My tips and tricks for videography

Videos are getting more popular and it can be a difficult transition. What I find is that many of us are overwhelmed by the amount of footage we end up with. Stay focused. Here are some other tips if you’re making a move to pursue video creation seriously.

1. One thing I cannot emphasise more is to keep your edit lean. If you have three similar close-ups of the same face and they’re all good, pick one. You have to be ruthless. Be extremely severe with your cuts but generous with your heart. I learned this from my years producing trailers for various TV stations. Even though I worked in different companies in Singapore (Mediacorp and MTV etc), Hong Kong (Fox) and Dubai (Middle East Broadcasting Corporation), the goal was all the same. Distill that one idea from two hours into one minute. To achieve that, you have to be brutal with your material.

2. Capture what matters to you most. Don’t shoot what you think people will like. Authenticity cannot be engineered and people will respond to what is true and heartfelt. So whatever marches to the beat of your heart, play to that drum and if you love your tune, most likely other people will too.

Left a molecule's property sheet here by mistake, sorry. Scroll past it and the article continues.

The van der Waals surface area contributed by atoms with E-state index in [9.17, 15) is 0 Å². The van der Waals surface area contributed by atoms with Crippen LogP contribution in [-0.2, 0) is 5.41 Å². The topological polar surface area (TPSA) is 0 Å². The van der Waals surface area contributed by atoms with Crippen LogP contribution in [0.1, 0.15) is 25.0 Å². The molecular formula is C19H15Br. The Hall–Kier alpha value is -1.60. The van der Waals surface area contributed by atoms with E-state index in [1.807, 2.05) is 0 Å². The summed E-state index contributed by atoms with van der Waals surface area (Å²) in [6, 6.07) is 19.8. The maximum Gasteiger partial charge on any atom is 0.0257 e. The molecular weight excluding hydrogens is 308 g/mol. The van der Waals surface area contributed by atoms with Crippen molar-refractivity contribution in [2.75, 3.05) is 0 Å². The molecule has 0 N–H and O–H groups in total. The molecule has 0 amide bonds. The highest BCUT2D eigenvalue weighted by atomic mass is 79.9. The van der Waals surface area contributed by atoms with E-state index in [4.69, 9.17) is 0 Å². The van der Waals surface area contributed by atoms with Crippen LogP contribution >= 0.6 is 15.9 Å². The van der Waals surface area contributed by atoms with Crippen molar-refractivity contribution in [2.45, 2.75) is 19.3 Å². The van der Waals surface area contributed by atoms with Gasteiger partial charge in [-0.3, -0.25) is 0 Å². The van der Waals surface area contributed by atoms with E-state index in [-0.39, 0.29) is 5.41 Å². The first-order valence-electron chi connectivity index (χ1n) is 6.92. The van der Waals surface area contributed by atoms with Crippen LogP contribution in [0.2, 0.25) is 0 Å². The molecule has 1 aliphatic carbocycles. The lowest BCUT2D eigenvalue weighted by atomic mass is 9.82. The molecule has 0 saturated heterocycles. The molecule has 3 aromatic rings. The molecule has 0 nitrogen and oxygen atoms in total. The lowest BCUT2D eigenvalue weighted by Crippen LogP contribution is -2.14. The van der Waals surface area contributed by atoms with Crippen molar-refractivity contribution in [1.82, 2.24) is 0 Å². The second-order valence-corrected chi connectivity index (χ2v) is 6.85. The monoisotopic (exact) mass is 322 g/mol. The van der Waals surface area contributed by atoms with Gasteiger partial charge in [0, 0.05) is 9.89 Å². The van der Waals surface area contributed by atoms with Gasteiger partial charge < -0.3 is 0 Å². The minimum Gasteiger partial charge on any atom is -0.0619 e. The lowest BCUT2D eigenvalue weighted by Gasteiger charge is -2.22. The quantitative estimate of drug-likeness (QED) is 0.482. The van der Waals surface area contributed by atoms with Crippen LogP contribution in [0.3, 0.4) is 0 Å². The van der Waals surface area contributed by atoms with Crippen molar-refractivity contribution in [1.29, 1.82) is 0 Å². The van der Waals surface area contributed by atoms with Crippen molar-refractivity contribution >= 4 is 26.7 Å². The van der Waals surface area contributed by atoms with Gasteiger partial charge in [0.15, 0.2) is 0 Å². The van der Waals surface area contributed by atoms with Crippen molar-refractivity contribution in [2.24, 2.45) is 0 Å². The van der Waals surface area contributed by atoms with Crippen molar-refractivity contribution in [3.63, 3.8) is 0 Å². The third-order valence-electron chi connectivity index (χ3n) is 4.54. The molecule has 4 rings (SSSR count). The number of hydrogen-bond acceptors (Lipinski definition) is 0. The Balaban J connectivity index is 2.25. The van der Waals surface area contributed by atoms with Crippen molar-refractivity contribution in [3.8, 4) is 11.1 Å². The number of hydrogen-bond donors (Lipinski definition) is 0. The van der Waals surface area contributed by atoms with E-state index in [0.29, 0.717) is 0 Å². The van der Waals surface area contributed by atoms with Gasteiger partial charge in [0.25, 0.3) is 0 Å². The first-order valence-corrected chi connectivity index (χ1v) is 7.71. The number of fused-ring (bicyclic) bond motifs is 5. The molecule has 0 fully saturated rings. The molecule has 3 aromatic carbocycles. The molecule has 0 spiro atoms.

Sony’ Alpha 7 III displays its high AF performance, seen in the shot of the model in mid-air.

Alpha 7 III | FE 35mm F2.8 ZA | 35mm | 1/200sec | F2.8 | ISO 800

3. Putting a good edit together is almost 50% down to the right audio. You have to listen to an extensive amount of music because it will give you a wider spectrum of possibilities. You might synch your shots of Oman to Arabic music, for example. Sometimes this works but what about a completely different genre that lets your viewers experience your story from a fresh perspective?